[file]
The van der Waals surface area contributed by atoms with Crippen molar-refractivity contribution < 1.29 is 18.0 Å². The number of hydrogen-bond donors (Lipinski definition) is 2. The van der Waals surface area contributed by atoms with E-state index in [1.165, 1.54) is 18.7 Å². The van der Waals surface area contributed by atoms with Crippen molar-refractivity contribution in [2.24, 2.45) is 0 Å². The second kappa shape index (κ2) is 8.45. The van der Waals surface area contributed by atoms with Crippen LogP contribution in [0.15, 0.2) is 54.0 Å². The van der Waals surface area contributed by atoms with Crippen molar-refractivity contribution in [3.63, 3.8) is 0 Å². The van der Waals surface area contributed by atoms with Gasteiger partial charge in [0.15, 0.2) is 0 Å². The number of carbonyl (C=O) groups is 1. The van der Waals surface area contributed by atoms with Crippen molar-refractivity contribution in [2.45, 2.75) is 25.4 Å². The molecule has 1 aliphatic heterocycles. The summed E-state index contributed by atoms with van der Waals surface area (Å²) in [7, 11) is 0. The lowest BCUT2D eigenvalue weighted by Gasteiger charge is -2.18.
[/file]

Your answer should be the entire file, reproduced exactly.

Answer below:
The van der Waals surface area contributed by atoms with Crippen molar-refractivity contribution < 1.29 is 18.0 Å². The number of hydrogen-bond donors (Lipinski definition) is 2. The van der Waals surface area contributed by atoms with E-state index in [1.165, 1.54) is 18.7 Å². The van der Waals surface area contributed by atoms with Crippen molar-refractivity contribution in [2.24, 2.45) is 0 Å². The second kappa shape index (κ2) is 8.45. The van der Waals surface area contributed by atoms with Crippen LogP contribution in [0.15, 0.2) is 54.0 Å². The van der Waals surface area contributed by atoms with Crippen molar-refractivity contribution in [3.63, 3.8) is 0 Å². The van der Waals surface area contributed by atoms with Gasteiger partial charge in [0.15, 0.2) is 0 Å². The number of carbonyl (C=O) groups is 1. The van der Waals surface area contributed by atoms with Crippen molar-refractivity contribution in [2.45, 2.75) is 25.4 Å². The molecule has 1 aliphatic heterocycles. The summed E-state index contributed by atoms with van der Waals surface area (Å²) in [7, 11) is 0. The lowest BCUT2D eigenvalue weighted by Gasteiger charge is -2.18.